Using a Climate Resilience Bond to Recover from COVID-19 and Build Resilience to Climate Change

These proposed bonds can provide critical investments to help the state recover from COVID-19 and prepare for inevitable climate disasters. However, the current proposals focus on what we can do to harden built infrastructure and protect natural resources, and are simply not enough. This pandemic has shown us that without strategies to simultaneously deliver economic relief and social supports alongside environmental protection, climate adaptation efforts will not meaningfully and effectively address the needs of communities as they face crisis. 

The following recommendations are designed to make any climate resilience bond better uplift community needs and address current conditions. They strive to create a genuine economic stimulus, meet community climate resilience needs, and center equity. We acknowledge that there are limitations to what a bond can fund. If a bond cannot directly fund the following proposals, we strongly encourage policymakers to advance them in accompanying policy efforts.

Recommendations for Climate Resilience Bond Addressing COVID-19 and Climate Change

  1. Identify Climate-Vulnerable Populations Using an Integrated Mapping Platform to lay the groundwork needed to protect California’s most impacted communities from climate threats.  Policymakers must be able to see the full picture and prioritize bond investments accordingly.
  2. Establish Community Resilience Centers to protect communities from the immediate threats anticipated from future wildfires, power outages, and evacuations. Community facilities should be offered funding to secure emergency resources and staffing to provide delivery of clean backup power, drinking water, air filters, cooling, food storage, and economic assistance.
  3. Deploy Resilient Energy Infrastructure. In the face of growing wildfire threats, communities urgently need clean energy infrastructure (e.g., energy efficiency, rooftop solar, storage, demand response, microgrids)for medically dependent residents, working class communities, and critical facilities.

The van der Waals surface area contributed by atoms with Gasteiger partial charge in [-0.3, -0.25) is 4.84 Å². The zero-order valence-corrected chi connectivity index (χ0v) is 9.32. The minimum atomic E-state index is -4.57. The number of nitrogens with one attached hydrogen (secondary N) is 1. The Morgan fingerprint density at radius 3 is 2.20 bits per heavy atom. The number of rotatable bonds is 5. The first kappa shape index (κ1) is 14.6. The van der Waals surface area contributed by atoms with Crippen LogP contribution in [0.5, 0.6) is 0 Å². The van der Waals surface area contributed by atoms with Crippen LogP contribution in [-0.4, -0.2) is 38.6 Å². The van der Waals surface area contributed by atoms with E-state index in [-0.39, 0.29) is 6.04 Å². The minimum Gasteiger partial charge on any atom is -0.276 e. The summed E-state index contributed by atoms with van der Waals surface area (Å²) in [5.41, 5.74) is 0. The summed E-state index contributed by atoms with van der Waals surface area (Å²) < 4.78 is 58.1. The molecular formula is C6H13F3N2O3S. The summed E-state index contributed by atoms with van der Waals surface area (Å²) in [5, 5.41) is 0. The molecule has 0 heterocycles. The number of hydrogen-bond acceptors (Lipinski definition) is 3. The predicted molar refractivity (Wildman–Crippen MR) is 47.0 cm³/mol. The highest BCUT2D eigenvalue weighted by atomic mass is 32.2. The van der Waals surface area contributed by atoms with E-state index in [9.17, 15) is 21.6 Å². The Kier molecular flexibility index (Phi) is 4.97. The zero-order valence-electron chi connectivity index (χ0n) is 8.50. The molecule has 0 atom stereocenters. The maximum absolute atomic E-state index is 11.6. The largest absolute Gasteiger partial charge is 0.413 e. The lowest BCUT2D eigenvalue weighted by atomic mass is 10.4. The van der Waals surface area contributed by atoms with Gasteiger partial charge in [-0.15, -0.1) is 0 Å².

4. Invest in Resilient Workforce Development and Training. The crisis we face has put a spotlight on the critical importance of investing in social care infrastructure and workers who are on the frontlines of fighting this virus and keeping our communities healthy and functioning. We need to rebuild the capacity of the public sector, the health care system, green jobs, and community-based responses.
  5. Fund and Expand the Transformative Climate Communities program (administered by the Strategic Growth Council) and expand the program to fund robust projects that advance climate adaptation and resilience priorities for disadvantaged communities. These projects are already creating jobs in underserved communities and have the potential to create many more. 

Protecting Californians from climate change, reducing pollution in the most impacted communities and supporting communities as they recover from COVID-19 will require significant investments, particularly in working class communities of color that are being hit hardest by both climate change and COVID-19. As California develops a climate resilience bond, we strongly encourage our policymakers to prioritize measures that stabilize our communities and climate — now and for the long haul — starting with the communities facing the greatest risks with the fewest material resources to recover.

This is our moment to collectively rewrite the story of what our world will become and what is possible when we invest in communities. A just recovery will make our whole state stronger.

For more details on the recommendations provided, please see the full recommendation letter submitted by our partners.

Amee Raval is a senior policy researcher at the Asian Pacific Environmental Network.

Sona Mohnot is a senior policy analyst at the Greenlining Institute.